WHAT YOU NEED TO KNOW:
- SpaceX and Space Adventures announced that they will start to bring tourists high into Earth’s orbit aboard a Crew Dragon capsule in 2021.
- The destination is not the ISS because it’s going to be a “free-flying” mission, orbiting the Earth.
- Space Adventures will coordinate with private citizens wishing to join the trips but there’s no word yet on how much a ticket will cost.
SpaceX and the space tourism company Space Adventures announced this morning that they will begin to ferry tourists high into Earth’s orbit aboard a Crew Dragon capsule in the next year.
SpaceX President and COO Gwynne Shotwell announced the partnership on Tuesday morning.
“This historic mission will forge a path to making spaceflight possible for all people who dream of it, and we are pleased to work with the Space Adventures’ team on the mission,” she said in a joint statement with Space Adventures.
Space Adventures, which was founded in 1998, will coordinate with private citizens seeking to take the trips. The company previously launched seven tourists to the International Space Station (ISS) aboard Russia’s Soyuz rockets. The next batch of spacefaring private citizens will join the ranks of Microsoft co-founder Charles Simonyi and Anousheh Ansari, the first female space tourist.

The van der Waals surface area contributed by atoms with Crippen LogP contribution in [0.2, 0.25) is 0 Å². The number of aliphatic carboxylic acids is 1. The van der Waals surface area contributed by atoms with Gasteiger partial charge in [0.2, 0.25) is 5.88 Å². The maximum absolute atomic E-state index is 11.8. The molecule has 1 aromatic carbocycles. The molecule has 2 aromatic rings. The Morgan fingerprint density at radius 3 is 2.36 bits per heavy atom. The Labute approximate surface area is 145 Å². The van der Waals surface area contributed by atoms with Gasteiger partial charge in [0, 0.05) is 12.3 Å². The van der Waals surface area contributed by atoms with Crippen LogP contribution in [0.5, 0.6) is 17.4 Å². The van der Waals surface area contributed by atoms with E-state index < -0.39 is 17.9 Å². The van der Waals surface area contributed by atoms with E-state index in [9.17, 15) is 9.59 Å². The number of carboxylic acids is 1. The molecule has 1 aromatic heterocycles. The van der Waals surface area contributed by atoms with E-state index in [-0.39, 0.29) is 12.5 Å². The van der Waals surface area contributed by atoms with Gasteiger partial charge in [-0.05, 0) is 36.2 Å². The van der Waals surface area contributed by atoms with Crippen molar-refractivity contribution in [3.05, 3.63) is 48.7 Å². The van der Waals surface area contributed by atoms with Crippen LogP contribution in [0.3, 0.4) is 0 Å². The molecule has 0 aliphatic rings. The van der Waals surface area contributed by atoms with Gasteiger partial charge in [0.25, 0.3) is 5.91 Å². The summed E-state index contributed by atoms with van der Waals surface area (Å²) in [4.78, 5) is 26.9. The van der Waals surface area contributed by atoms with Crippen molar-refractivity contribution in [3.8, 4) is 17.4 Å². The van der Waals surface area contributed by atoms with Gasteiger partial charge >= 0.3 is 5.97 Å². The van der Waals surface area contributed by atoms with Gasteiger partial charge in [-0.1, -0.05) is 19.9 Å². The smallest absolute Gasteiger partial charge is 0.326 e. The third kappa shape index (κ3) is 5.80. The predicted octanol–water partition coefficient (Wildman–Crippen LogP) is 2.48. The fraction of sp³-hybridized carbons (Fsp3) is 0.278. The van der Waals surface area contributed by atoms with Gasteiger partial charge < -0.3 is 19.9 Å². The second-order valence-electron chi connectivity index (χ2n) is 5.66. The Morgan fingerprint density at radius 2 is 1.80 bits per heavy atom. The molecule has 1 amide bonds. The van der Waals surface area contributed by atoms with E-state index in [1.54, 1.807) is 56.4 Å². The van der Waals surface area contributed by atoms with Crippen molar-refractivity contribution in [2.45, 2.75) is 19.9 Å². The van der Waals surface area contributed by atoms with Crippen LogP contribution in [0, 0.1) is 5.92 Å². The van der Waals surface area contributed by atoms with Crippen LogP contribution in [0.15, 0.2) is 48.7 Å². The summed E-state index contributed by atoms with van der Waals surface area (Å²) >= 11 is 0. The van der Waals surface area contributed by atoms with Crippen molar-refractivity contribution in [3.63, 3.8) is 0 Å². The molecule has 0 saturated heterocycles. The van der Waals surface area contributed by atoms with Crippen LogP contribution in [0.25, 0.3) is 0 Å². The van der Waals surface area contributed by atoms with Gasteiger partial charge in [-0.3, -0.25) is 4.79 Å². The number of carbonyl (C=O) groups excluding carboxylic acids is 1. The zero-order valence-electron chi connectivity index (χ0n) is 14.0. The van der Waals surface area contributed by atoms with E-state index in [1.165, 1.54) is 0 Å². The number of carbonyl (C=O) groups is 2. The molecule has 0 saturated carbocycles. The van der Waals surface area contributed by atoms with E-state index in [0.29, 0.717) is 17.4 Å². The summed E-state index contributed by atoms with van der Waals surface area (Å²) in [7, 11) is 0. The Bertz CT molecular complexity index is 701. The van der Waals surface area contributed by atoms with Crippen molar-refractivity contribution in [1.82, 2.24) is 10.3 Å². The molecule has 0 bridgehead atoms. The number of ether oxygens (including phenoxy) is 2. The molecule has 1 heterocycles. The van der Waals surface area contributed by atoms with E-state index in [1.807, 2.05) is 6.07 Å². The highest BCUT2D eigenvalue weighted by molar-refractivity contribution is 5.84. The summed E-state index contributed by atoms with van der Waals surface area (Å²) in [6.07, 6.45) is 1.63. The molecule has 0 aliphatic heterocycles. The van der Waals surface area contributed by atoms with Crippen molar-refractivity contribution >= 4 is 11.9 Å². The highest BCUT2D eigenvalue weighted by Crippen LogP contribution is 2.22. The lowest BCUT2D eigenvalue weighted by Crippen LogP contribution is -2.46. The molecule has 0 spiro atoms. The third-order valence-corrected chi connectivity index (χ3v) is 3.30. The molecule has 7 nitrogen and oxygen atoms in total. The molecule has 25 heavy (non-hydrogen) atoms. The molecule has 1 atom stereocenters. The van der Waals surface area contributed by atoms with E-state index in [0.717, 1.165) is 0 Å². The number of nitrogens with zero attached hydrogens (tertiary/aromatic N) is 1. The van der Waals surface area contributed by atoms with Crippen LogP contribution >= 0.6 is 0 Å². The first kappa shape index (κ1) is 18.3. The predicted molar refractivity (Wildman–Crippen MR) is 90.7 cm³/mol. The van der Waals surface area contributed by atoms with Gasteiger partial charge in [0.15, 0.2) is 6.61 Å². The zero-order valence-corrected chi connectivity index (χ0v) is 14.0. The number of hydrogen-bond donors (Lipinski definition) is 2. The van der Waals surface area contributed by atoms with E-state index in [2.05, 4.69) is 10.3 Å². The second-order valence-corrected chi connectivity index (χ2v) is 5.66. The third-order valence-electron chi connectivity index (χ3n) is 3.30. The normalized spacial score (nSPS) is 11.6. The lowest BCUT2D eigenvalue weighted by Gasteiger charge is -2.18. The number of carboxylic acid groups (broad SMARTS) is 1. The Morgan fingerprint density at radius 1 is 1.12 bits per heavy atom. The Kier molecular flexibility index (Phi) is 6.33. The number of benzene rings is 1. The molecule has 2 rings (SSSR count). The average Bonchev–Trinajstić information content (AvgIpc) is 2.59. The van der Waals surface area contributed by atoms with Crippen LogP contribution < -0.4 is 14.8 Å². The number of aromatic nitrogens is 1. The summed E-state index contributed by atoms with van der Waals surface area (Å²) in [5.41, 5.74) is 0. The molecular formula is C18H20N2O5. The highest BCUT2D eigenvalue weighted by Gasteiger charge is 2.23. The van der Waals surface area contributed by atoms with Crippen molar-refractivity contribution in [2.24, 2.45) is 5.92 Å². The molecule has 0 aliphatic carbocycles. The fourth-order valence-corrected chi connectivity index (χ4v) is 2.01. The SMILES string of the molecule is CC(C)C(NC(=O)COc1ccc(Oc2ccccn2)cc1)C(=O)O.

The crew will not dock with the ISS, and will instead embark on a “free-flying” mission, orbiting Earth. SpaceX said it will launch up to four passengers higher into Earth’s orbit than ever before.
According to Space Adventures’ statement, the crew will sail to an altitude two or three times that of the ISS by late 2021 to mid-2022 from Cape Canaveral Space Force Base in Florida.
“Honoring our combined histories, this Dragon mission will be a special experience and a once in a lifetime opportunity—capable of reaching twice the altitude of any prior civilian astronaut mission or space station visitor,” Space Adventures’ chairman Eric Anderson said in the statement.
SpaceX has been developing its Crew Dragon capsule for NASA’s Commercial Crew mission, which aims to launch NASA astronauts to the ISS aboard American-made rockets.
The company said earlier this year it will conduct the first crewed test of its Crew Dragon capsule, sending NASA astronauts Bob Behnken and Doug Hurley to the ISS sometime between May and June. Boeing’s Starliner spacecraft—which has been plagued by challenges, including a number of software errors—also has a Commercial Crew contract.
There’s no word yet on how much a ticket will cost each passenger. At the time of publication, Space Adventure’s website was down. Here’s hoping that’s not a harbinger of things to come.
Source: Yahoo! News